When we moved into our first house we inherited a half finished retaining wall.

We had posts already built,
eventually we where kindly gifted some wood planks represented as a list of lengths wood_lengths
to finish the retaining wall we had to cut the planks to get planks of all the lengths we require,
so we had another list of lengths required_lengths.

We want to use as few cuts as possible because we are lazy programmers.

Task: write an algorithm to find the list of cuts you should make.

A cut can be described as:

wood_num is the index of the length of wood to cut from in wood_lengths
cut_amount the length of wood to cut from this wood_num

e.g.

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{
'wood_num': 0,
'cut_amount': 10,
}

describes cutting a plank of length 10 from wood_lengths[0]

test cases:

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wood_lengths=[6] required_lengths=[2, 2, 2] -> [
{
'wood_num': 0,
'cut_amount': 2,
},
{
'wood_num': 0,
'cut_amount': 2,
},
]
wood_lengths=[2, 4, 6] required_lengths=[2, 2, 2] -> [
{
'wood_num': 1,
'cut_amount': 2,
},
]

Finding an optimal solution means generating all valid possibilities and taking the one with optimal output (with the smallest amount of cuts in this case).

One strategy for trying all possibilities is to imagine:
   for required_lengths[0] we could take the cut from any length in wood_lengths
     for required_lengths[1] we could take the cut from any length in wood_lengths
       …

This recursive algorithm would run generate a recursive call tree with len(wood_lengths) branches at each step and len(required_lengths) deep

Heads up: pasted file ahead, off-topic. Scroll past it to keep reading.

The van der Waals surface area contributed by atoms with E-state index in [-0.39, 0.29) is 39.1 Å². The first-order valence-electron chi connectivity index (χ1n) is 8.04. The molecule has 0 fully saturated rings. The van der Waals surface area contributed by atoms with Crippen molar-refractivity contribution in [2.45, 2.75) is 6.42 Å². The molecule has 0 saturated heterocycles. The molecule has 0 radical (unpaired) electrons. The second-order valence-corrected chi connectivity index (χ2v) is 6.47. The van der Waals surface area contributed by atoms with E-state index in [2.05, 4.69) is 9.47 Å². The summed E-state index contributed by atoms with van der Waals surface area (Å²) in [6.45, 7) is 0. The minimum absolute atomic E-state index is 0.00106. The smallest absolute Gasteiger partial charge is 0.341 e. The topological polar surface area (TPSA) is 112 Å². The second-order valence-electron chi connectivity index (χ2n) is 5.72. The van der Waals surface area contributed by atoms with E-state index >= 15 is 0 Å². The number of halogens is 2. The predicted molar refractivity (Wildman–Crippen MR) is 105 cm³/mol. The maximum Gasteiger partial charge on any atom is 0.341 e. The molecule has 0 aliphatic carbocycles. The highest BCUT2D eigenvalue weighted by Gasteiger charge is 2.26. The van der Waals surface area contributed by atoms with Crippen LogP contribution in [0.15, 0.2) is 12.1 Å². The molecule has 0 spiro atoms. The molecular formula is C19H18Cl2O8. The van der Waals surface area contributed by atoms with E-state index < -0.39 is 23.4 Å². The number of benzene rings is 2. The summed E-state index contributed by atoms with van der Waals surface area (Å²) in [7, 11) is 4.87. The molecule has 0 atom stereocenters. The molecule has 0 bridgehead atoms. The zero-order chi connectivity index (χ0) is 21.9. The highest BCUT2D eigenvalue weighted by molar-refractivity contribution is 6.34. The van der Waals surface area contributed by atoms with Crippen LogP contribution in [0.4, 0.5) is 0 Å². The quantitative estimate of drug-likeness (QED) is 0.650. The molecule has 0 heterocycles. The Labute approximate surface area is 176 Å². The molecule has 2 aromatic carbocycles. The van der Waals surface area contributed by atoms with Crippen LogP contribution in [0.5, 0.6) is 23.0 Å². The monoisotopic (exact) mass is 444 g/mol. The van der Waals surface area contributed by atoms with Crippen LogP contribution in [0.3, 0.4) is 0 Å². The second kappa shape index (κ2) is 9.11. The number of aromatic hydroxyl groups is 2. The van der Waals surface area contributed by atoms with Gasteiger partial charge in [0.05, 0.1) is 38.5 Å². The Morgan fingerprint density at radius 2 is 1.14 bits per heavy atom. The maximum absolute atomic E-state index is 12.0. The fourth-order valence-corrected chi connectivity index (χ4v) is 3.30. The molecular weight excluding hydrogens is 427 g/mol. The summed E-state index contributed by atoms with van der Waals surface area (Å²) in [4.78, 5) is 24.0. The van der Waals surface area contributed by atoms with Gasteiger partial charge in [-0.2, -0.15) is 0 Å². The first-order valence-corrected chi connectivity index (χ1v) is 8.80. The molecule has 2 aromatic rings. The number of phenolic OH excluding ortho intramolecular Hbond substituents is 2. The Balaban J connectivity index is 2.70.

so it would take atleast $O( len(wood\_lengths) ^ {len(required\_lengths)} )$ time.

There are some conditions allowing you to prune this recursive call tree:

  • You can’t take a cut of size N from a wood_length less than N.
  • Only consider non duplicate wood lengths (If you have planks A and B both of size N then you could take a cut from either, it would be equivalent)
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class RetainingWallSolver(object):
def retaining_wall(self, wood_lengths, required_lengths):
self.required_lengths = required_lengths
return self.retaining_wall_recursive(wood_lengths, len(required_lengths) - 1)

def retaining_wall_recursive(self, wood_lengths, required_length_idx):
if required_length_idx <= -1:
return {
'cuts': []
}

current_required_length = self.required_lengths[required_length_idx]

possible_subsolutions = []

# only consider non duplicate wood lengths
seen_wood_lengths = set()
for wood_length_idx in range(len(wood_lengths) - 1, -1, -1):
if wood_lengths[wood_length_idx] in seen_wood_lengths:
continue
seen_wood_lengths.add(wood_lengths[wood_length_idx])

if wood_lengths[wood_length_idx] < current_required_length:
# cant cut from this length
continue

# what if we chose to cut current_required_length out of this wood length

wood_lengths[wood_length_idx] -= current_required_length

subsolution = self.retaining_wall_recursive(wood_lengths, required_length_idx - 1)

if not subsolution:
continue

# don't need to cut if the wood length and required length are the same
if wood_lengths[wood_length_idx] != 0:
subsolution['cuts'].append({
'wood_num': wood_length_idx,
'cut_amount': current_required_length
})

#roll back the state of wood_lengths
wood_lengths[wood_length_idx] += current_required_length

possible_subsolutions.append(subsolution)

if len(possible_subsolutions) == 0:
return False

# return the solution with the least number of cuts
return min(possible_subsolutions, key=lambda s: len(s['cuts']))